Looking back, it seems kind of silly worrying about LeBron James passing up shots in the final seconds of the All Star Game and an early March regular season game against the Jazz in Salt Lake City. Endless time on TV was spent discussing LeBron’s game in the closing minutes of an EXHIBITION GAME, they went on and on about a game that did not even count. But when I think about it a little more, those closing moments of games that finished without LeBron making the deciding play mean a little more than meets the eye.
Competing and improving your game are the two most important things that anyone does in sports. We hate when athletes don’t compete; when they don’t leave everything they have out on the field and it is worse when those with so much talent do not work to get better. Those who hate on LeBron and The Decision he made two years ago may continue to hate, but the way he has competed and improved has got to earn him respect. The thing that made everyone so upset about last year’s Finals was that it seemed like LeBron wasn’t giving his all. He shied away when his team needed him most.
This year, he was a changed man. You were able to see how much he was competing, how much he wanted to win throughout the entirety of the playoffs. And the improvements you could see in his game were obvious. He went down in the post and simply dominated anyone the Thunder threw at him. Kevin Durant was too skinny; James Harden too short. He moved well without the ball and worked better with teammate Dwyane Wade. The haters will continue to hate, but LeBron exemplified everything that sports is about and really, everything we love about sports. He made mistakes, but he improved and competed and was crowned a champion because of it. Isn’t that the basic storyline of every sports movie we have ever seen?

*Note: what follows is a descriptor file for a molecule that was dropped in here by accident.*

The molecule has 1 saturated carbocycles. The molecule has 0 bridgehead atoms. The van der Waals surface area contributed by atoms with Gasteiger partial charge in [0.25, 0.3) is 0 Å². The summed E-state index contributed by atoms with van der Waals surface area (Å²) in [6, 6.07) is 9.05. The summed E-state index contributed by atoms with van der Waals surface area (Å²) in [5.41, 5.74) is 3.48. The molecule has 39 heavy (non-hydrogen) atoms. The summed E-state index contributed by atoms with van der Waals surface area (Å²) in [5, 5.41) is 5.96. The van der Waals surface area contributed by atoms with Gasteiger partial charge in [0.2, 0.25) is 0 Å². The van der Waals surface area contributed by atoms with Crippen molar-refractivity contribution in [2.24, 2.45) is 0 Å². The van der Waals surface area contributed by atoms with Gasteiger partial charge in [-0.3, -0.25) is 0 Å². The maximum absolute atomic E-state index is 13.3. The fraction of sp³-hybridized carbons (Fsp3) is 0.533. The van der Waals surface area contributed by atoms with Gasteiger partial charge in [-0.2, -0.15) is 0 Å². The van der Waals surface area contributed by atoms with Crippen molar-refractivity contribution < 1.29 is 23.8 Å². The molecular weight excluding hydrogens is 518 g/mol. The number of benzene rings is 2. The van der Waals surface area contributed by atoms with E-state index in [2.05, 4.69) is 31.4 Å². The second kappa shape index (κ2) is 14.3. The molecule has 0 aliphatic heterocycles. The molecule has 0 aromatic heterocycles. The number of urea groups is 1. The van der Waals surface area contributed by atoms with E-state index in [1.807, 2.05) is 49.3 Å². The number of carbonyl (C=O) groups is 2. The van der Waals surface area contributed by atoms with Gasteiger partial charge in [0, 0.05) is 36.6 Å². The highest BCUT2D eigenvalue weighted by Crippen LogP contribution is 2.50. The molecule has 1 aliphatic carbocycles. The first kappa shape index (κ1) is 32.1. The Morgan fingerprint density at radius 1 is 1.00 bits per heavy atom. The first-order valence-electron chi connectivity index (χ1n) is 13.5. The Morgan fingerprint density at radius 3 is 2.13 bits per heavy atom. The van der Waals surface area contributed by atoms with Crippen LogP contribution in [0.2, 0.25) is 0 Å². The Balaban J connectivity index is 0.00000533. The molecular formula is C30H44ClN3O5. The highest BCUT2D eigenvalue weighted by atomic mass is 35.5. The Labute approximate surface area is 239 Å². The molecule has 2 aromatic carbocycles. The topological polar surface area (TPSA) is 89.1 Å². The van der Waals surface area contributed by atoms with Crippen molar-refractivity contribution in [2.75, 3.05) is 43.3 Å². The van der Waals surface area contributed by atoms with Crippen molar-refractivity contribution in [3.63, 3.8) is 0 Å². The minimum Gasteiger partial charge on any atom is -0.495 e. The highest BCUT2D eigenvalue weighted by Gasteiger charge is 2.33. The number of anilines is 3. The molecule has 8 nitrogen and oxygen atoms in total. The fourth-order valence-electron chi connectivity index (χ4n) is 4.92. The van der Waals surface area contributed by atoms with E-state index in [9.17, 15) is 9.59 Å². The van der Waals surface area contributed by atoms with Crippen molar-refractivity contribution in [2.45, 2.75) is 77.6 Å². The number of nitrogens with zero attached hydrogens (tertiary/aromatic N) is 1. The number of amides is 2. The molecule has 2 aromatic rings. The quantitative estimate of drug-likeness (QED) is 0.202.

The difference between this year’s Finals and last year’s was night and day. His demeanor, his crunch time play and his will to win. One of the reasons that all of the above is true has got to be the rivalry built up by the media between LeBron and Durant. Before the Finals began, some were wondering if Durant, not LeBron, was the best player in the league. I thought there was a fine line between the two, but now? It is not even close. LeBron imposed his will on the game and on the Thunder, and he dominated the series. Durant’s biggest weakness showed in these Finals. His wiry frame does not hurt him much against most opponents, but against someone as big, strong and fast as LeBron? Durant got into early foul trouble in a couple of games which had a huge impact on the series. He couldn’t guard LeBron very often because LeBron abused him down on the low block. KD is still the second best player in the league, but for right now, he is nowhere close to number one. LeBron’s rebounding and passing skills set him apart on top of his scoring abilities. He was often the top rebounder in the game and in the last two games had the high in assists.